Why do you do things that seem to hurt you?

Angie Monko - Thursday, February 27, 2014
Do you ever wonder why you do things that seem to hurt you? 

Sometimes we do things that leave us scratching our heads, wondering why we keep repeating
the same, self-sabotaging behavior.  The truth is we get some benefit from doing it.
The benefit exceeds the cost of changing, at least subconsciously.
As an example, my coach gave me an assignment to write down action I have not been
taking and why
; what was the pain associated with it?  This was difficult for me because I thought
I AM taking actions, too many of them.  I tend to burn myself out. 
So I wrote this:  I've not been
letting go of activities that I consider obligatory and not very enjoyable, like walking the stairs every
week day.  The pain associated with letting go is the fear that I'll gain weight if I stop doing
the stairs.  
Next I wrote the pleasure that I derive from not letting go of certain tasks:  I get
praise/significance for doing so much (I don't know how you do so much, Angie).  I feel important,
thinking no one else can keep up with me.  I also can play the martyr at times. I'm an addictive
personality and I tend to take to new activities with a vengeance and drive.  I am just now
learning when to let go of them: when they no longer bring me joy.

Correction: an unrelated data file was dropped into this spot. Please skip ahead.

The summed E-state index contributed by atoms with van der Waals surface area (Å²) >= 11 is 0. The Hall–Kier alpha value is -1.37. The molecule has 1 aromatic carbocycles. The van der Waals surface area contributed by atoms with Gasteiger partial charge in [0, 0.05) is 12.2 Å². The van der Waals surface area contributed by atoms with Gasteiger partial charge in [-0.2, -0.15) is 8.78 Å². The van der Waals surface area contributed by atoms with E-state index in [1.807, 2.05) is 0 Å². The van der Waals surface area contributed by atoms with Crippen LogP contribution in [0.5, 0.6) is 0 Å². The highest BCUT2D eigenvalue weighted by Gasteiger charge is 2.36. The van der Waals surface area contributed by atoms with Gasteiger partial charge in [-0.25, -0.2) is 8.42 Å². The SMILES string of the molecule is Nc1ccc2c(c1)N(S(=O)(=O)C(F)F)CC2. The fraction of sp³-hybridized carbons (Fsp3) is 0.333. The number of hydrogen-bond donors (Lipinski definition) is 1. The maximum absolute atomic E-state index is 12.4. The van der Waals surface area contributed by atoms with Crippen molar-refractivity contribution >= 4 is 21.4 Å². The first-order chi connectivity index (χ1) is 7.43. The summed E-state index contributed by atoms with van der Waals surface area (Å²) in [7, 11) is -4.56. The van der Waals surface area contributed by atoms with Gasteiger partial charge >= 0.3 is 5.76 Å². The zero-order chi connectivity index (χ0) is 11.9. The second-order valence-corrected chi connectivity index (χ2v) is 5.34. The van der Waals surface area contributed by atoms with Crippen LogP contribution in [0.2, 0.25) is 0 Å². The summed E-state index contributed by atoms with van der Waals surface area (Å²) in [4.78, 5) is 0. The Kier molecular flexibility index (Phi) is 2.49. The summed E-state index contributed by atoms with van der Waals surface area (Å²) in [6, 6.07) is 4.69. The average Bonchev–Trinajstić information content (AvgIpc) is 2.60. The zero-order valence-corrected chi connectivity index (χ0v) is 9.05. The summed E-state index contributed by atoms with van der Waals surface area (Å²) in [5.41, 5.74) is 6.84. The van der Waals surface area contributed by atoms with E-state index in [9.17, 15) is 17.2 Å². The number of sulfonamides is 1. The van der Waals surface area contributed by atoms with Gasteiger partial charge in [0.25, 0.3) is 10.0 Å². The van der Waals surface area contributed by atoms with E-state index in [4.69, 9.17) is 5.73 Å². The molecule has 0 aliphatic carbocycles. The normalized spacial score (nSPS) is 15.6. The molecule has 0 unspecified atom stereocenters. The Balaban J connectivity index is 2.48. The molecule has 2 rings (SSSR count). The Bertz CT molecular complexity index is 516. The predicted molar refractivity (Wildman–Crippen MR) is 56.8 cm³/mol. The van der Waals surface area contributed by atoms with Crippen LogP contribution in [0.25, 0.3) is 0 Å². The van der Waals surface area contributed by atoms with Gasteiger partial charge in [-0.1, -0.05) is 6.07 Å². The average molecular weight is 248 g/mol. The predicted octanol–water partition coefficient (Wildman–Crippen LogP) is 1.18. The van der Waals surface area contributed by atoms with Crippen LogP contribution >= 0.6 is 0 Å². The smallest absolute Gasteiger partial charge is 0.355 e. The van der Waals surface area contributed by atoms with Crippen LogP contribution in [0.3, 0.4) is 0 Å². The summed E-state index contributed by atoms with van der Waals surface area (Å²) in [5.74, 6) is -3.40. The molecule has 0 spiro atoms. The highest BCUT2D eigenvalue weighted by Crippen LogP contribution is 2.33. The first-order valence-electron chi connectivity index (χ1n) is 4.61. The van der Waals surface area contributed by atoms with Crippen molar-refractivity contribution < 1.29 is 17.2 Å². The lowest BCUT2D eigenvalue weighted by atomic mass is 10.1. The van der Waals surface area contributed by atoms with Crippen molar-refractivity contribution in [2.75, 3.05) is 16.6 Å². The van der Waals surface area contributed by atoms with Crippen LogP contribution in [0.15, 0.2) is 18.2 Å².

What will it cost me to not let go of excess activities?  I will burn out, be grouchy
and irritable.  It will negatively impact my relationships for obvious reasons, and I won't feel
like being intimate if I'm too tired.  I will not want to serve others if I'm not energetic and happy.
It will affect my ability to receive abundance too.
 What will I gain if I release the need to be hyper-busy?  I'll be more energetic, calm,
peaceful and connected.  I'll be more productive.  My relationships will be smooth and fun. 
Life will flow and I won't DO things out of guilt, but rather out of choice.
The last step is to
write down the action I need to take and a plan to take it.  
For me, it looks like this:     1) Don't walk the stairs if I don't feel like it (I haven't done this for months now after years of doing it!).    2) Honor and respect my body's signals.  If I'm tired, rest (I've been taking more afternoon naps).    3) When I feel overwhelmed, I breathe deeply.  I breathe in the emotion and let it go. I hope you
take a few minutes to examine some of your self-defeating behaviors.  I've bolded the steps. 
Basically all I've done is a pleasure/pain analysis, in financial jargon, a cost/benefit analysis. 
We will not change our behavior if changing is more painful than our current way of existing. 
 PS:  If you’re really serious about creating your most magnificent life, click on the attached to see
if you qualify for a discovery session:

PSS:  Do you have friends and family that are also interested in creating their own destinies of
joy and freedom?  Send them to:

To Your Transformation,
Angie Monko
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